More than one way to save Stuart Wood

TUESDAY MORNING EDITORIAL — The School District 73 board of education faces a big democratic challenge when it comes time to make a decision on the future of Stuart Wood elementary.

A public meeting last week made it very clear what people want.

OLYMPUS DIGITAL CAMERAWill the board decide based on what its administrators are telling it about the school — that’s it’s too old, that it’s not a good building for a school anymore, that students would be better moved to the newer Beattie building?

Or will they listen to the people?

Schools aren’t strictly about logic. They’re about community, too. Parents want Stuart Wood to keep operating as an elementary school for a couple of good reasons. Some of them attended the school themselves, or have children who did, or still do, and they appreciate the heritage and the atmosphere there.

Others, who simply live in the downtown area, understand the importance of having a school in the city core, which has already lost Allan Matthews. With Stuart Wood gone, the downtown would be less complete as a community than it is now.

That’s a key consideration. But, even on paper, the proposed closure isn’t convincing. True, the gym is too small but it should be replaced anyway. Besides small, it’s kind of ugly and doesn’t fit at all with the historic architecture of the school building.

Yes, the interior of the school is old and difficult to change, but it certainly is not unworkable. Classrooms are still classrooms.

As for handicapped access, is there no compromise, no work-around?

The Armchair Mayor suggested the other day that when governments want to get something done, they can do it. The City and the school district could make a lease-swap agreement on the Henry Grube Centre and Stuart Wood if they got creative — the City could take over the Grube Centre property from the school district for a performing arts theatre, and the school district could remain in the City-owned Stuart Wood where it could re-locate the Grube facilities.

Stuart Wood, as we’ve mentioned before, would make a fine City Hall, too. Again with some imagination and determination.

But, of course, the first and best use is as a school. The City and school district could collaborate to upgrade Stuart Wood for modern school purposes — that is, share in the cost. Maybe it would have to go to a referendum but it could be done.

So, what is the school board going to do? Take the obvious route, and close Stuart Wood as a school, or knuckle down and find a way to save it?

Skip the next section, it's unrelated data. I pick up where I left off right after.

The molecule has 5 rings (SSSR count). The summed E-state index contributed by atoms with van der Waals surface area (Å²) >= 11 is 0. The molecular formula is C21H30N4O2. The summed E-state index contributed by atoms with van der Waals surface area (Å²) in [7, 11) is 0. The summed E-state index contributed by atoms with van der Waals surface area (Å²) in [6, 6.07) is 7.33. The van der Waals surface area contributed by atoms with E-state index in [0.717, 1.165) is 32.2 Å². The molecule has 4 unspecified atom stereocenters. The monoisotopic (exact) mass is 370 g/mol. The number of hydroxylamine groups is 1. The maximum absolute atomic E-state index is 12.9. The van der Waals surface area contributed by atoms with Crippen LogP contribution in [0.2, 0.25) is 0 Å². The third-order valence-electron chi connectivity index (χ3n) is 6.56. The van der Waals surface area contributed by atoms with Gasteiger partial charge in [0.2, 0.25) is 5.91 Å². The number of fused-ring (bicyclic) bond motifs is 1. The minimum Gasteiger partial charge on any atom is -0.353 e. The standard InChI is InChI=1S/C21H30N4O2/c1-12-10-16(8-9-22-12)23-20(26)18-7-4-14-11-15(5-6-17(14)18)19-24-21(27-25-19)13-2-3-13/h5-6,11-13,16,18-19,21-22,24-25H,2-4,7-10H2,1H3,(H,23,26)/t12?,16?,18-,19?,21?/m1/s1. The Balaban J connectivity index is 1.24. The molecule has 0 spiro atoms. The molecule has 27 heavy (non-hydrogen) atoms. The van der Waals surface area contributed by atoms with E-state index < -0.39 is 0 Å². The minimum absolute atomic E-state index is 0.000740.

About Mel Rothenburger (6803 Articles) is a forum about Kamloops and the world. It has more than one million views. Mel Rothenburger is the former Editor of The Daily News in Kamloops, B.C. (retiring in 2012), and past mayor of Kamloops (1999-2005). At he is the publisher, editor, news editor, city editor, reporter, webmaster, and just about anything else you can think of. He is grateful for the contributions of several local columnists. This blog doesn't require a subscription but gratefully accepts donations to help defray costs.

1 Comment on More than one way to save Stuart Wood

  1. Peter Sharp // April 1, 2014 at 1:45 PM // Reply

    Mel, Stuart Wood School is past it’s prime, it is old and decrepit. The cost to the tax pay would be excessive to do a make over. Besides, we have a declining student population and the School District has been closing schools. Another point, and correct me if I’m wrong, as I’m sure you will, but aren’t many of the students attending Stuart Wood not from the catchment area? It seems to me that sooner or later, down the road, our city is going to need a new City Hall and I can think of no better place to put it than on the grounds of the old Stuart Wood School.

    On another note Mel, you keep on bringing up the Henry Grube Centre as the possible site for a new Preforming Arts Theatre! I’m not so sure that the City can afford to build such a theatre on the site of the Henry Grube Centre. The logistics and the infrastructure of such a proposal would be cost prohibitive. The cost of infrastructure requirements alone to accommodate traffic flows in an area that has a large urban population would be astronomical, never mind the cost of an Arts Theatre.

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